Survival outcome among 54 intubated pediatric bone marrow transplant patients

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Abstract

Objectives:

To assess the outcome of children who required endotracheal intubation after bone marrow transplantation and to determine whether prognostic indicators that might assist decision-making regarding the institution of mechanical ventilation could be identified.

Design:

Retrospective chart review.

Setting:

Critical care, reverse isolation unit at a university hospital.

Patients:

Fifty-four pediatric bone marrow transplant recipients who required endotracheal intubation.

Interventions:

None.

Measurements and Main Results:

The following variables were assessed for effect on survival: a) the presence of additional nonhematoporetic organ system failure; b) the duration of required ventilatory assistance; c) the etiology of respiratory failure; d) the presence of significant graft vs. host disease; and e) the underlying disease for which the transplant was done. Six of 54 intubated pediatric bone marrow transplant recipients were extubated and discharged from the hospital. No patient with a diagnosis of leukemia or with multiple organ system failure could be extubated or discharged from the hospital. The presence of pulmonary parenchymal disease indicated poor prognosis for survival.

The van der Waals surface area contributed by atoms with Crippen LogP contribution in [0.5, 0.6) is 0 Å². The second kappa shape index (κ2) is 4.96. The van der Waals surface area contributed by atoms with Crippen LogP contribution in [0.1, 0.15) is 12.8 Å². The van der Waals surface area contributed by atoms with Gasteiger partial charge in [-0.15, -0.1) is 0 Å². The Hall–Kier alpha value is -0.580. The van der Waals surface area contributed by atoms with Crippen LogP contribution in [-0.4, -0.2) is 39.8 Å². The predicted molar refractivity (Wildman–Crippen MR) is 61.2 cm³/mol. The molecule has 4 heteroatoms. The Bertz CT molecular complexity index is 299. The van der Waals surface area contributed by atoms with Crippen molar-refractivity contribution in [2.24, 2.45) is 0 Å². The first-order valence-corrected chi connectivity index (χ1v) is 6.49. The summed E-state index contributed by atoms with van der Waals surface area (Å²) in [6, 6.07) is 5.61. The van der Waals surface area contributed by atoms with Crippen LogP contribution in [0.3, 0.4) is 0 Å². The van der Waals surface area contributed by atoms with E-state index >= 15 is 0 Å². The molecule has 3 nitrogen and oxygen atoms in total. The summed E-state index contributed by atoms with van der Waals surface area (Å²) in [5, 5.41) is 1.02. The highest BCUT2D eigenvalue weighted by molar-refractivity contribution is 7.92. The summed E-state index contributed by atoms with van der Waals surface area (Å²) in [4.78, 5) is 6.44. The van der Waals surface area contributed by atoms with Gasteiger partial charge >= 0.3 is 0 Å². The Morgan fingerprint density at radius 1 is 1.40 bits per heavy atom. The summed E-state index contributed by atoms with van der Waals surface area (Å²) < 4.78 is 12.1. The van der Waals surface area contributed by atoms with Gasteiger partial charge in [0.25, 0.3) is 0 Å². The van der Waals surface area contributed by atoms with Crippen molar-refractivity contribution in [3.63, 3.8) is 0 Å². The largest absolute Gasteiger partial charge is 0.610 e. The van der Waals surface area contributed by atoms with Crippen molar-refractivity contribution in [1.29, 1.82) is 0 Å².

Conclusions:

The decision to intubate a pediatric bone marrow transplant patient remains a difficult one. In this population, multiple organ system failure and primary pulmonary parenchymal disease were associated with a high mortality rate. These factors should be taken into account before and throughout the course of mechanical ventilation in this patient population. (Crit Care Med 1994; 22:171-176)

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